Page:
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South Korea's experience with international capital flows

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  • South Korea's experience with international capital flows
  • Noland, Marcus
  • National Bureau of Economic Research


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Title South Korea's experience with international capital flows
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Material Type Reports
Author(English)

Noland, Marcus

Publisher

Cambridge:National Bureau of Economic Research

Date 2005-05
Series Title; No NBER Working Paper Series / 11381
Pages 70
Subject Country South Korea(Asia and Pacific)
Language English
File Type Link
Original Format pdf
Subject Economy < Financial Policy
Holding National Bureau of Economic Research

Abstract

South Korea’s experience is unparalleled in its combination of sustained prosperity, capital controls, and financial crisis. Over several decades, South Korea experienced rapid sustained growth in the presence of capital controls. These controls and the de-linking of domestic and international financial markets were an essential component of the country's state-led development strategy. As the country developed, opportunities for easy technological catch-up eroded, requiring more sophisticated corporate and financial sector decision-making, but decades of financial repression had bequeathed a bureaucratized financial system and a formidable constellation of incumbent stakeholders opposed to transition to a more market-oriented development model. Liberalization undertaken in the 1990s was less a product of textbook economic analysis than of parochial politicking. Capital account liberalization program affected the timing, magnitude, and particulars of the 1997-98 crisis. Despite considerable reforms undertaken since the crisis, concerns remain about both South Korea’s lending culture and its authorities’ capacity to successfully regulate the more complex financial system. The main lesson of the South Korean case appear to be that while the state-led model may deliver impressive initial gains, transitioning out of this approach presents an exceedingly complex challenge of political-economy.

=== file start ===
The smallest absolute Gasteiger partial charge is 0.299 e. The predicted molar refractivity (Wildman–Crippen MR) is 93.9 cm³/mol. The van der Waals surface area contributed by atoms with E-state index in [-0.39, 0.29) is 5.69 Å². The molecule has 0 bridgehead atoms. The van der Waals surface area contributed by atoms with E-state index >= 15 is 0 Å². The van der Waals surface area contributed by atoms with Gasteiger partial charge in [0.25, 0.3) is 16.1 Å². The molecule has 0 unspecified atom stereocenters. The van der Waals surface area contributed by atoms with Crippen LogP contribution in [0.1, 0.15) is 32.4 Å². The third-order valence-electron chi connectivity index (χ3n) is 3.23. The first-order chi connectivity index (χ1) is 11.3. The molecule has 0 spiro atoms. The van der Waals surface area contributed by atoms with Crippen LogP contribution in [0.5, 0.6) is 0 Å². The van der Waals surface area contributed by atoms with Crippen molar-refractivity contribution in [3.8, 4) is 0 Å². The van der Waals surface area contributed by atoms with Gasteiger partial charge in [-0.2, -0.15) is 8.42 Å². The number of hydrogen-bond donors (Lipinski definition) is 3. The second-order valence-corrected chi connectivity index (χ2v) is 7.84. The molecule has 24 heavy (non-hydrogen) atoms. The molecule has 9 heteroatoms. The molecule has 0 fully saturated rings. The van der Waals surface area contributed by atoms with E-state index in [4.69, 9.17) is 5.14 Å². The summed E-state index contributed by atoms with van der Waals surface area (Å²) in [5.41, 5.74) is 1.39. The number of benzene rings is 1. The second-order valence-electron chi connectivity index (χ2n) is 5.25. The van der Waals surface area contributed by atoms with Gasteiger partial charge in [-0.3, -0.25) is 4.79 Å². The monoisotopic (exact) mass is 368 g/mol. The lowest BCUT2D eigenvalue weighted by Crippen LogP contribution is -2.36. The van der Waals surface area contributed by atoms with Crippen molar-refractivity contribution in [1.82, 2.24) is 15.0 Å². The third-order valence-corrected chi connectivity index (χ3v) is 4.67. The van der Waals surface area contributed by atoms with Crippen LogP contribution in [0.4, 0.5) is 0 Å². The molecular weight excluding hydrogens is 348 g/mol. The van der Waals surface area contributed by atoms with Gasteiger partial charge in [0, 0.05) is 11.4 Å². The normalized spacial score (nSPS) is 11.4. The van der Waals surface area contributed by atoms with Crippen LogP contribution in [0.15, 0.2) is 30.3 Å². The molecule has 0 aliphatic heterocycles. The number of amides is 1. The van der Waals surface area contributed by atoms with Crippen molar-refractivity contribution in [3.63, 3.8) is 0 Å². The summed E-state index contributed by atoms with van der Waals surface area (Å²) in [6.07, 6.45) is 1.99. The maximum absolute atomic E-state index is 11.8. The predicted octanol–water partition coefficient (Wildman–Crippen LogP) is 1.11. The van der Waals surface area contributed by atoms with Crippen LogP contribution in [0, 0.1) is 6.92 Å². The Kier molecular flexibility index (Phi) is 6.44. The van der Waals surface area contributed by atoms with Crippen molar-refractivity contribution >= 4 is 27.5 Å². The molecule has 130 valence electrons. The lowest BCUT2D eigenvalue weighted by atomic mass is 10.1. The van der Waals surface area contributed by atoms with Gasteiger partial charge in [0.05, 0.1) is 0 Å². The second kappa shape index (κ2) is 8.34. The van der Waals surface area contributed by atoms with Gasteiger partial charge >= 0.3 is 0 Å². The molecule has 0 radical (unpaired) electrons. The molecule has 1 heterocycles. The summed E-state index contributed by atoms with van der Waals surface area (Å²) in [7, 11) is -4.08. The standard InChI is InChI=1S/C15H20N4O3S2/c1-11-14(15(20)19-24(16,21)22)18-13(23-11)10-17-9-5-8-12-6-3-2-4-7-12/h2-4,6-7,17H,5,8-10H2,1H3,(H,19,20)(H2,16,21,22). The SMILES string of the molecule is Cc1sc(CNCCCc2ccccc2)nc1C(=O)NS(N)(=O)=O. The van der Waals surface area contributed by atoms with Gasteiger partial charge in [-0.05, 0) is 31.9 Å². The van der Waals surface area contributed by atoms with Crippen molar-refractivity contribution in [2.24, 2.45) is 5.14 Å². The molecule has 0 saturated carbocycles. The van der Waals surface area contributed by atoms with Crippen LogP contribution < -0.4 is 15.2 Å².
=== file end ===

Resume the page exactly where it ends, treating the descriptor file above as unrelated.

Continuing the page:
User Note

I would like to thank Paul Karner for research assistance and participants in the NBER International Capital Flows conference for comments on an earlier draft.The views expressed herein are those of the author(s) and do not necessarily reflect the views of the National Bureau of Economic Research.